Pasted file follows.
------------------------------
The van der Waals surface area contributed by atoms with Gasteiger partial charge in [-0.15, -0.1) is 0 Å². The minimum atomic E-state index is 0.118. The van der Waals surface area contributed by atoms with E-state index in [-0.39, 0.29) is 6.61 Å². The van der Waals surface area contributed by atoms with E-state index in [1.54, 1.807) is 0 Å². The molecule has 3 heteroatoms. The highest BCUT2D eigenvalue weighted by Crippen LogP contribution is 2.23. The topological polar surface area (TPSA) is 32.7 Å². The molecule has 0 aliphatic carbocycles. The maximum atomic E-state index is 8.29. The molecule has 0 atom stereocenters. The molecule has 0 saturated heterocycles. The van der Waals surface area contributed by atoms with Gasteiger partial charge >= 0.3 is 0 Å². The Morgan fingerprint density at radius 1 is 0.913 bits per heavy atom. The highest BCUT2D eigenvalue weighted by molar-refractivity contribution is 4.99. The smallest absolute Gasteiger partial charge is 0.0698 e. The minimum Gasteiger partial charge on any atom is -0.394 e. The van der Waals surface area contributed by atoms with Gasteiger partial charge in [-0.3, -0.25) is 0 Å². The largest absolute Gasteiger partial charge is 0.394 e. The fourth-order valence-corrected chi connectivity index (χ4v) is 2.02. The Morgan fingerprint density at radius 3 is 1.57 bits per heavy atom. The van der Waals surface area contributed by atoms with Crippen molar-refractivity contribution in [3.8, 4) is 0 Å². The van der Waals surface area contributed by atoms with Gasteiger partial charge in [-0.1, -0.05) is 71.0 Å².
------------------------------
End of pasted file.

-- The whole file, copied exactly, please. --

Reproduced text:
The van der Waals surface area contributed by atoms with Gasteiger partial charge in [-0.15, -0.1) is 0 Å². The minimum atomic E-state index is 0.118. The van der Waals surface area contributed by atoms with E-state index in [-0.39, 0.29) is 6.61 Å². The van der Waals surface area contributed by atoms with E-state index in [1.54, 1.807) is 0 Å². The molecule has 3 heteroatoms. The highest BCUT2D eigenvalue weighted by Crippen LogP contribution is 2.23. The topological polar surface area (TPSA) is 32.7 Å². The molecule has 0 aliphatic carbocycles. The maximum atomic E-state index is 8.29. The molecule has 0 atom stereocenters. The molecule has 0 saturated heterocycles. The van der Waals surface area contributed by atoms with Gasteiger partial charge >= 0.3 is 0 Å². The Morgan fingerprint density at radius 1 is 0.913 bits per heavy atom. The highest BCUT2D eigenvalue weighted by molar-refractivity contribution is 4.99. The smallest absolute Gasteiger partial charge is 0.0698 e. The minimum Gasteiger partial charge on any atom is -0.394 e. The van der Waals surface area contributed by atoms with Gasteiger partial charge in [-0.3, -0.25) is 0 Å². The largest absolute Gasteiger partial charge is 0.394 e. The fourth-order valence-corrected chi connectivity index (χ4v) is 2.02. The Morgan fingerprint density at radius 3 is 1.57 bits per heavy atom. The van der Waals surface area contributed by atoms with Crippen molar-refractivity contribution in [3.8, 4) is 0 Å². The van der Waals surface area contributed by atoms with Gasteiger partial charge in [-0.1, -0.05) is 71.0 Å².